|Day Low/High||156.52 / 158.68|
|52 Wk Low/High||119.60 / 170.64|
As Treasury heads for longer-dated issuance and names like PTON run higher on earnings, selloffs late in the trading day continue.
Despite the dramatic and highly negative decline in economic activity that forced algos to hit the markets from above, enough portfolio managers faded that move to lessen its impact.
Look for weaknesses in companies like these that can provide solutions to today's pressing issues.
I would not take an equity stake without messing around with net basis through the sale of what look to me to be well placed options mean to force profit taking, and/or adding at advantageous discounts.
The charts of TMO are positive.
The company needs to continue to reduce debt and strengthen its balance sheet.
Prices appear to be losing upward momentum and overbought when using the stochastic indicator, so caution is in order.
For this science and technology company, it's hard to see a pattern that justifies going long right away.
Despite getting hit with allegations last week, General Electric still has name, history and size.
And just why do we have a federal debt ceiling, anyway? An argument for doing away with it.
Here are my five rules for handling earnings season.
Those long on DHR should continue to hold, risking a close below $135 -- around $185 is a potential upside price target.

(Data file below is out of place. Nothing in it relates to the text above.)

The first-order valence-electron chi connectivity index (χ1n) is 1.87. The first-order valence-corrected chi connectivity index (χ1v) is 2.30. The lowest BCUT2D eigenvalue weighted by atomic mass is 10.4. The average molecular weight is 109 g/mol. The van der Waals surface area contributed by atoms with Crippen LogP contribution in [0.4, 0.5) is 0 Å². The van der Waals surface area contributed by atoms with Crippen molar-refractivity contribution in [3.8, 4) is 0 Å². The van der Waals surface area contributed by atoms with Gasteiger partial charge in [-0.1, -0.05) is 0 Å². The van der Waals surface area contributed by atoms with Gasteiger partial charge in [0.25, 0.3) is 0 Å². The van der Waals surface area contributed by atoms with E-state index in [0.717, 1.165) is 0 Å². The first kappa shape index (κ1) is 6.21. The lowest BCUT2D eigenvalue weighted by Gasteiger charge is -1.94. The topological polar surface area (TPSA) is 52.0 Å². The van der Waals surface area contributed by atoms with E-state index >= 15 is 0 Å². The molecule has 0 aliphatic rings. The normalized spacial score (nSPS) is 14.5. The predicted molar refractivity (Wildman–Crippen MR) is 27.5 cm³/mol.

Negative political pressure is being felt in an overbearing way on the entire healthcare sector.
Monday was a demonstration of pretty much everything analysts can throw at stocks to get you out while the getting is still good.
Time could run out before Larry Culp can complete his turnaround plan at GE.
GE stock hasn't solved its free cash flow conundrum, and might not for some time, says a key analyst.
One of General Electric's biggest liabilities will be outlined on Thursday.
If we can advance without China then who the heck knows where we can go with it.
Just because the stock is still down substantially from its all-time highs doesn't mean that it is still 'cheap'.
The question for us though becomes is this, or when is, the right time for investors to create some value for themselves?
What we have seen of late from a number of chip producers really might be interpreted as pre-recessionary.
Let's go over the charts and indicators for a good entry point and risk level.
Insiders buy for only one reason -- to make money.
CEO Larry Culp's belt tightening has shares seesawing as earnings miss and the dividend is cut.
Danaher reports its ninth straight earnings beat.
It's time for the central bank to show the same level of concern for their misplaced aggression.